SPuNC / Structure Prediction using Nucleotide Composition
Evaluates candidate structures for a set of homologous RNAs on their ability to reproduce the patterns exhibited by biological structures. SPuNC is a structure prediction method that consists of the following steps: (1) given a multiple sequence alignment, generate an ensemble of candidate structures; (2) score all structures in the ensemble with a scoring function; and (3) return top-scoring structure(s) or consensus structure.
SPARCS / Structural Profile Assignment of RNA Coding Sequences
Predicts structured, unstructured and disordered regions in coding RNA sequences. SPARCS enables to sample uniformly random sequences preserving the encoded protein sequence and the DFs. It provides a list of segments with predicted strongly and weakly structured segments. It also assists user with the calculation of accurate Z-scores and the prediction of strongly and weakly structured regions, along with disordered regions in exons.
CROSS / Computational Recognition of Secondary Structure
Calculates the structural profile of an RNA sequence (single- or double-stranded state) at single-nucleotide resolution and without sequence length restrictions. CROSS algorithm is an artificial neural network with one hidden layer and two adaptive weight matrices to predict the structural state of a nucleotide considering its flanking residues. CROSS produces a table with the propensity scores and a graphical representation of the profile.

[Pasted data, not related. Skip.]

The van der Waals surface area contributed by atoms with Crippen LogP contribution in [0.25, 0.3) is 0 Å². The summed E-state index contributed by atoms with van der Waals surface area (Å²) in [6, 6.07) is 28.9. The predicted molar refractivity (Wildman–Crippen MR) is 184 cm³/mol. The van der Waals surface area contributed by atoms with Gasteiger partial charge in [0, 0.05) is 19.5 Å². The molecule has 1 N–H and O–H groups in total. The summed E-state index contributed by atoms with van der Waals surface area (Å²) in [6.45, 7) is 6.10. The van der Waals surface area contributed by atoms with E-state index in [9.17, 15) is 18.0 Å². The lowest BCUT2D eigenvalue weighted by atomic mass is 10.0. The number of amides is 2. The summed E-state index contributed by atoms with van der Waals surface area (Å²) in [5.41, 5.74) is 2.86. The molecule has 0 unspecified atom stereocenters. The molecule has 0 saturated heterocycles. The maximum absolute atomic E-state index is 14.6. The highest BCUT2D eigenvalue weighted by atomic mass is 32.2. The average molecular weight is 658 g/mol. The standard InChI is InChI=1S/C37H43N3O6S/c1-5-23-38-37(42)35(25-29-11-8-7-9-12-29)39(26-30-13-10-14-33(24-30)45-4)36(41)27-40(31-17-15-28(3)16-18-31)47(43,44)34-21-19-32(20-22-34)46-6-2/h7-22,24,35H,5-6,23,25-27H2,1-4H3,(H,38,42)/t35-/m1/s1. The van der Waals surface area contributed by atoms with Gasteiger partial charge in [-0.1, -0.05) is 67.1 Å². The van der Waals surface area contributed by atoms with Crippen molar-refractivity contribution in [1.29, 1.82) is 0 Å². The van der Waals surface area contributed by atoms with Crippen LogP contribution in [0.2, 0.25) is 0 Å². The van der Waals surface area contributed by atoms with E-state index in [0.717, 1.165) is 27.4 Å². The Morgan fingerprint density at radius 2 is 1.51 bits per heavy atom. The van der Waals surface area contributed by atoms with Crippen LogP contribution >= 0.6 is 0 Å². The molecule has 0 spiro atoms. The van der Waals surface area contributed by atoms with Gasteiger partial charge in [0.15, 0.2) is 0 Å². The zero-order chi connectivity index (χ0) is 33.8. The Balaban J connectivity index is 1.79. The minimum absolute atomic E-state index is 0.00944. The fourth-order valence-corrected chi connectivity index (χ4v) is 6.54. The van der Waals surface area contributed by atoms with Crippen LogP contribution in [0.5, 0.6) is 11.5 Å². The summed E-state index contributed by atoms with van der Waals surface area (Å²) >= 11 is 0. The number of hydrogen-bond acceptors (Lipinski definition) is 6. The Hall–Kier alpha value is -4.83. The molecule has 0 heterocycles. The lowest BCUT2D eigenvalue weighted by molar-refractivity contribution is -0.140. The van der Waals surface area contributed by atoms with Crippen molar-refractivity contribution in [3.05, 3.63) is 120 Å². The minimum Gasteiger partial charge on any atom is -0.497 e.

Performs various secondary structural analyses on single RNA sequences by CentroidFold, CentroidHomfold, IPKnot, CapR, Rchange, Raccess and RintD. By just giving an RNA sequence to the web server, the user can get the different types of solutions of the secondary structures, the marginal probabilities such as base-paring probabilities, loop probabilities and accessibilities of the local bases, the energy changes by arbitrary base mutations as well as the measures for validations of the predicted secondary structures.
Predicts RNA secondary structure. Advanced_multiloops permits to avoid isolated base pairs. It includes the free energy change contributions of coaxial stacking, dangling ends, terminal mismatches, and end penalties fully. The tool examines the entire search space of possible structures. It is composed of a logarithmic model and an Aalberts and Nandagopal (AN) model. The linear model appears to be superior to the logarithmic and AN models for structure prediction, and as an energy model.
ILM / Iterative Loop Matching
Predicts RNA secondary structures including pseudoknots. ILM can not only predict consensus structures for aligned homologous sequences, using combined thermodynamic and covariance scores, but can also be applied to individual sequences, using thermodynamic information alone. The algorithm has been tested on a number of RNA families. Using 8–12 homologous sequences, the algorithm correctly identifies more than 90% of base-pairs for short sequences and 80% overall. It correctly predicts nearly all pseudoknots and produces very few spurious base-pairs for sequences without pseudoknots. Comparisons show that this algorithm is both more sensitive and more specific than the maximum weighted matching method. In addition, ILM has high-prediction accuracy on individual sequences, comparable with the PKNOTS algorithm, while using much less computational resources.